- Make them as irrational as real humans are, but for a reason that’s coherent. Readers feel slighted when a character does something unexpected that’s, well, out of character. Two considerations: First, a character should be true to his personality; a pacifist, for example, isn’t suddenly going to shiv someone with a broken pencil for line-cutting at the farmer’s market. Second, unless the character grapples with mental illness, the reader will expect that the character’s behavior be coherent. Usually, behavioral coherence is a function of the psychology you’ve built up for a character, dosed by an understanding of that character’s basic moral paradigm. A deontologist, for example, is a person whose ethical outlook favors the satisfaction of duties. Many “knights of the circular table” types are deontologists, so the reader will expect that their choices are framed by the character’s various duties. A duty-bound person acts different compared to a consequentialist, a natural-law theorist or a divine-command theorist. Although many good stories focus on the conflict that make people confront different ethical choices — e.g., the knight must choose between his duty of going to battle in a far-off land for his king, versus his duty to save his village from bandits — you rarely see tales of brave knights abandoning their kings because the consequence of desertion is life in the forest with a tavern wench whereas the consequence of battle is either glory or death.
- Understand your characters before you write about them. If you write for fun or for the exercise of it, good for you; this section doesn’t apply. But few things grate like a person who writes with an intent to publish, yet doesn’t bother to execute a character study before writing. I hear the objection: “Well, I’m going to discover my character along with my readers!” which is code for, “I’m too lazy to do it right, so I’m just going to do stream-of-consciousness writing and wait for the royalty checks to pour in!” The problem with inadequate character prep is that a character really does develop as the book unfolds — and yes, that’s a problem in most books that transpire over a constrained period of time. When the protagonist at the end of the story has a personality that’s simply not present at the beginning of the story, then the beginning of the story has been diminished. Or when a story takes place over a week and one of the main characters becomes a different person from beginning to end for reasons that are purely accidental (i.e., not driven by a major plot arc), then yes, that’s implausible character development. Authors who intend to publish should know their characters at the beginning of their story, not just at the end of it.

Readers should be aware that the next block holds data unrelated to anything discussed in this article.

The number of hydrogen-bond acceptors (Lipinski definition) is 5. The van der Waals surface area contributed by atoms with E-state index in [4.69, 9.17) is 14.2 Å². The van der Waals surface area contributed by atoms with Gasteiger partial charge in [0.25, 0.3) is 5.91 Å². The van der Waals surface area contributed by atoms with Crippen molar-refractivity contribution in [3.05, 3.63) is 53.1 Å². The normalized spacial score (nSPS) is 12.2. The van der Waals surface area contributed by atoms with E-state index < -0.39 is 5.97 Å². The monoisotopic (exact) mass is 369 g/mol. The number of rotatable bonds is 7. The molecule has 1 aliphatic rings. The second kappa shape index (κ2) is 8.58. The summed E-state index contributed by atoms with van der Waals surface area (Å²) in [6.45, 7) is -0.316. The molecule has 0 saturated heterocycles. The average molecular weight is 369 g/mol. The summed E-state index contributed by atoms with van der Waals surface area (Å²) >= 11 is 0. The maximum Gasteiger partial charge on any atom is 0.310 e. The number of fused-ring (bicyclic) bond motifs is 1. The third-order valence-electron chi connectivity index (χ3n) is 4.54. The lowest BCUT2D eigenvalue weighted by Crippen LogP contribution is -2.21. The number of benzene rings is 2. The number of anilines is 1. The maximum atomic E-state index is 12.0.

Readers will forgive skimping on scene descriptions or occasional minor holes in the plot, but if they can’t identify with your characters, odds are good they’ll reject your story, root and branch.